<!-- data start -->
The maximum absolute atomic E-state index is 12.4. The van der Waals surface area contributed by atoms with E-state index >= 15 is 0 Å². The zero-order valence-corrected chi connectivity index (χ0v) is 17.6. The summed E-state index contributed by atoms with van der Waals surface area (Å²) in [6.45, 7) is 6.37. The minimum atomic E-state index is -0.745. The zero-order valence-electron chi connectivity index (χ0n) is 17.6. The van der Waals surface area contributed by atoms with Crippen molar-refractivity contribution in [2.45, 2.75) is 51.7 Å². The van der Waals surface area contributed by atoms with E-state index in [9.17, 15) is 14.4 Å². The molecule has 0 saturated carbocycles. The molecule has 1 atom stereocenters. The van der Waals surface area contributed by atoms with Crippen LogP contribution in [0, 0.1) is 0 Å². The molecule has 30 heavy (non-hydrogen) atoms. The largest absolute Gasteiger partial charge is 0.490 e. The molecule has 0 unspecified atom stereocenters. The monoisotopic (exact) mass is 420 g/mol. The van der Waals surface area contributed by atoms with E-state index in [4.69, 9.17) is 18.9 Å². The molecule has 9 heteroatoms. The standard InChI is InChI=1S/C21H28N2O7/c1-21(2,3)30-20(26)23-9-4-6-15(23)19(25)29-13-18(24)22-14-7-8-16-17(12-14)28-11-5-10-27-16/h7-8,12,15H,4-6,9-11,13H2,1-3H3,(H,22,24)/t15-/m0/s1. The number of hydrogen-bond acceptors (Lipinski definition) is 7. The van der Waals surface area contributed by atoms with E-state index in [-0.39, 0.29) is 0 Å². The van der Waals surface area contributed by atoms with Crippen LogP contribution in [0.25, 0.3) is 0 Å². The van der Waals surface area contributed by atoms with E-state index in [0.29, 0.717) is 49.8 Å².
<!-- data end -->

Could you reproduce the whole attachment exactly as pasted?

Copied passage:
The maximum absolute atomic E-state index is 12.4. The van der Waals surface area contributed by atoms with E-state index >= 15 is 0 Å². The zero-order valence-corrected chi connectivity index (χ0v) is 17.6. The summed E-state index contributed by atoms with van der Waals surface area (Å²) in [6.45, 7) is 6.37. The minimum atomic E-state index is -0.745. The zero-order valence-electron chi connectivity index (χ0n) is 17.6. The van der Waals surface area contributed by atoms with Crippen molar-refractivity contribution in [2.45, 2.75) is 51.7 Å². The van der Waals surface area contributed by atoms with E-state index in [9.17, 15) is 14.4 Å². The molecule has 0 saturated carbocycles. The molecule has 1 atom stereocenters. The van der Waals surface area contributed by atoms with Crippen LogP contribution in [0, 0.1) is 0 Å². The molecule has 30 heavy (non-hydrogen) atoms. The largest absolute Gasteiger partial charge is 0.490 e. The molecule has 0 unspecified atom stereocenters. The monoisotopic (exact) mass is 420 g/mol. The van der Waals surface area contributed by atoms with E-state index in [4.69, 9.17) is 18.9 Å². The molecule has 9 heteroatoms. The standard InChI is InChI=1S/C21H28N2O7/c1-21(2,3)30-20(26)23-9-4-6-15(23)19(25)29-13-18(24)22-14-7-8-16-17(12-14)28-11-5-10-27-16/h7-8,12,15H,4-6,9-11,13H2,1-3H3,(H,22,24)/t15-/m0/s1. The number of hydrogen-bond acceptors (Lipinski definition) is 7. The van der Waals surface area contributed by atoms with E-state index in [-0.39, 0.29) is 0 Å². The van der Waals surface area contributed by atoms with Crippen LogP contribution in [0.25, 0.3) is 0 Å². The van der Waals surface area contributed by atoms with E-state index in [0.29, 0.717) is 49.8 Å².